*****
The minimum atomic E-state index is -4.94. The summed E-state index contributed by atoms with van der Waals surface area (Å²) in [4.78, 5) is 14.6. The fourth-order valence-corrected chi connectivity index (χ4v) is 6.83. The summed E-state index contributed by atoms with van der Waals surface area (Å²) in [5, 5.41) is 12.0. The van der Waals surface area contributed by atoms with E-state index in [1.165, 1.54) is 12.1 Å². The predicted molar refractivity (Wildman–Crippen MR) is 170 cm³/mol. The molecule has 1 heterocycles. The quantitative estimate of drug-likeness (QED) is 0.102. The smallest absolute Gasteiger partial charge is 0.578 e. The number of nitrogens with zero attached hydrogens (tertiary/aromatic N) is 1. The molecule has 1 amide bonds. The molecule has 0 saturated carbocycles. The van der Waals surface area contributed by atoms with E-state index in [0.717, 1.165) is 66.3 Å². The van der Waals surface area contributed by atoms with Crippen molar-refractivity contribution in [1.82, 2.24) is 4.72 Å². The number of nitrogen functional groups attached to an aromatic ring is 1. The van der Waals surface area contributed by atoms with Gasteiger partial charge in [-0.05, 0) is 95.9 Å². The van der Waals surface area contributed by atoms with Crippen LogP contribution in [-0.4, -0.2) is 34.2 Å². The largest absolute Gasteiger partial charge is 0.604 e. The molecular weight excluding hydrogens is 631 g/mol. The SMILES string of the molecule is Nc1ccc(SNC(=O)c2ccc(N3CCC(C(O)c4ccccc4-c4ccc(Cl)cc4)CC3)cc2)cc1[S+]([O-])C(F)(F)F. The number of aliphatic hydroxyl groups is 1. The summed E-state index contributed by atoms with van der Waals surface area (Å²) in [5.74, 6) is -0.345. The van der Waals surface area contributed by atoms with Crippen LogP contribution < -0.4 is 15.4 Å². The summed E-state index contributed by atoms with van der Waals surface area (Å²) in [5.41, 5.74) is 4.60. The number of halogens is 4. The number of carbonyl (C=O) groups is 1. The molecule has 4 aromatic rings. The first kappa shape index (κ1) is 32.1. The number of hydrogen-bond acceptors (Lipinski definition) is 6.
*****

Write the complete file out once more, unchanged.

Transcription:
The minimum atomic E-state index is -4.94. The summed E-state index contributed by atoms with van der Waals surface area (Å²) in [4.78, 5) is 14.6. The fourth-order valence-corrected chi connectivity index (χ4v) is 6.83. The summed E-state index contributed by atoms with van der Waals surface area (Å²) in [5, 5.41) is 12.0. The van der Waals surface area contributed by atoms with E-state index in [1.165, 1.54) is 12.1 Å². The predicted molar refractivity (Wildman–Crippen MR) is 170 cm³/mol. The molecule has 1 heterocycles. The quantitative estimate of drug-likeness (QED) is 0.102. The smallest absolute Gasteiger partial charge is 0.578 e. The number of nitrogens with zero attached hydrogens (tertiary/aromatic N) is 1. The molecule has 1 amide bonds. The molecule has 0 saturated carbocycles. The van der Waals surface area contributed by atoms with E-state index in [0.717, 1.165) is 66.3 Å². The van der Waals surface area contributed by atoms with Crippen molar-refractivity contribution in [1.82, 2.24) is 4.72 Å². The number of nitrogen functional groups attached to an aromatic ring is 1. The van der Waals surface area contributed by atoms with Gasteiger partial charge in [-0.05, 0) is 95.9 Å². The van der Waals surface area contributed by atoms with Crippen LogP contribution in [-0.4, -0.2) is 34.2 Å². The largest absolute Gasteiger partial charge is 0.604 e. The molecular weight excluding hydrogens is 631 g/mol. The SMILES string of the molecule is Nc1ccc(SNC(=O)c2ccc(N3CCC(C(O)c4ccccc4-c4ccc(Cl)cc4)CC3)cc2)cc1[S+]([O-])C(F)(F)F. The number of aliphatic hydroxyl groups is 1. The summed E-state index contributed by atoms with van der Waals surface area (Å²) in [5.74, 6) is -0.345. The van der Waals surface area contributed by atoms with Crippen LogP contribution < -0.4 is 15.4 Å². The summed E-state index contributed by atoms with van der Waals surface area (Å²) in [5.41, 5.74) is 4.60. The number of halogens is 4. The number of carbonyl (C=O) groups is 1. The molecule has 4 aromatic rings. The first kappa shape index (κ1) is 32.1. The number of hydrogen-bond acceptors (Lipinski definition) is 6.